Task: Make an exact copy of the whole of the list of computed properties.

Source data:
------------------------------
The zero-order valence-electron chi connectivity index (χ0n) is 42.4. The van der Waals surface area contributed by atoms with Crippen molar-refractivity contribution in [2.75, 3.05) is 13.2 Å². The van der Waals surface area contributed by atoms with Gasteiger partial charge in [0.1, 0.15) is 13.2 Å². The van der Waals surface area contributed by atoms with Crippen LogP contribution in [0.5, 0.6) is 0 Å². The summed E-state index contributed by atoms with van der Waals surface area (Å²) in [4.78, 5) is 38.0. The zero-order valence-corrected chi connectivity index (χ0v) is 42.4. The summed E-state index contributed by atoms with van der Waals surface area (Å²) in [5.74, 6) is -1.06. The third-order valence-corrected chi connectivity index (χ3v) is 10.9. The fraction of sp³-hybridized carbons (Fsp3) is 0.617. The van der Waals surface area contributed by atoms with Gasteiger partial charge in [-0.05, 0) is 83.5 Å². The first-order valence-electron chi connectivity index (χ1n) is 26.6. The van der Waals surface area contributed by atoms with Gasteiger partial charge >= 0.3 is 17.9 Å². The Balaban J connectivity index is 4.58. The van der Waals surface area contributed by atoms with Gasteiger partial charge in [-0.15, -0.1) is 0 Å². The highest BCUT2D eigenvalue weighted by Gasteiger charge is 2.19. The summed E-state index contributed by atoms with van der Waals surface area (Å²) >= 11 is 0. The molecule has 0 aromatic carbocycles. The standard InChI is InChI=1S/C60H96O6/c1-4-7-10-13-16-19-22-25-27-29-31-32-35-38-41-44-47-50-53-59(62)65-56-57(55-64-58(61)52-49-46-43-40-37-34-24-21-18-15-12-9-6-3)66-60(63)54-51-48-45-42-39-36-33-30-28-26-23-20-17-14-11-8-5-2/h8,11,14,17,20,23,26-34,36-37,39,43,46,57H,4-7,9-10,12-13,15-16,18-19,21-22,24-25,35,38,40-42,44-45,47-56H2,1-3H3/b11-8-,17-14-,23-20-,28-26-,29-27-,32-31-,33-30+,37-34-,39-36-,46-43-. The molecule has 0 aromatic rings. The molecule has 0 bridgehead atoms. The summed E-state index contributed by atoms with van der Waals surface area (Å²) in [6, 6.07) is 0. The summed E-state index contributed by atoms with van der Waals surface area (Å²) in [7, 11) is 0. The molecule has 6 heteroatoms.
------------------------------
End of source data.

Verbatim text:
The zero-order valence-electron chi connectivity index (χ0n) is 42.4. The van der Waals surface area contributed by atoms with Crippen molar-refractivity contribution in [2.75, 3.05) is 13.2 Å². The van der Waals surface area contributed by atoms with Gasteiger partial charge in [0.1, 0.15) is 13.2 Å². The van der Waals surface area contributed by atoms with Crippen LogP contribution in [0.5, 0.6) is 0 Å². The summed E-state index contributed by atoms with van der Waals surface area (Å²) in [4.78, 5) is 38.0. The zero-order valence-corrected chi connectivity index (χ0v) is 42.4. The summed E-state index contributed by atoms with van der Waals surface area (Å²) in [5.74, 6) is -1.06. The third-order valence-corrected chi connectivity index (χ3v) is 10.9. The fraction of sp³-hybridized carbons (Fsp3) is 0.617. The van der Waals surface area contributed by atoms with Gasteiger partial charge in [-0.05, 0) is 83.5 Å². The first-order valence-electron chi connectivity index (χ1n) is 26.6. The van der Waals surface area contributed by atoms with Gasteiger partial charge >= 0.3 is 17.9 Å². The Balaban J connectivity index is 4.58. The van der Waals surface area contributed by atoms with Gasteiger partial charge in [-0.15, -0.1) is 0 Å². The highest BCUT2D eigenvalue weighted by Gasteiger charge is 2.19. The summed E-state index contributed by atoms with van der Waals surface area (Å²) >= 11 is 0. The molecule has 0 aromatic carbocycles. The standard InChI is InChI=1S/C60H96O6/c1-4-7-10-13-16-19-22-25-27-29-31-32-35-38-41-44-47-50-53-59(62)65-56-57(55-64-58(61)52-49-46-43-40-37-34-24-21-18-15-12-9-6-3)66-60(63)54-51-48-45-42-39-36-33-30-28-26-23-20-17-14-11-8-5-2/h8,11,14,17,20,23,26-34,36-37,39,43,46,57H,4-7,9-10,12-13,15-16,18-19,21-22,24-25,35,38,40-42,44-45,47-56H2,1-3H3/b11-8-,17-14-,23-20-,28-26-,29-27-,32-31-,33-30+,37-34-,39-36-,46-43-. The molecule has 0 aromatic rings. The molecule has 0 bridgehead atoms. The summed E-state index contributed by atoms with van der Waals surface area (Å²) in [6, 6.07) is 0. The summed E-state index contributed by atoms with van der Waals surface area (Å²) in [7, 11) is 0. The molecule has 6 heteroatoms.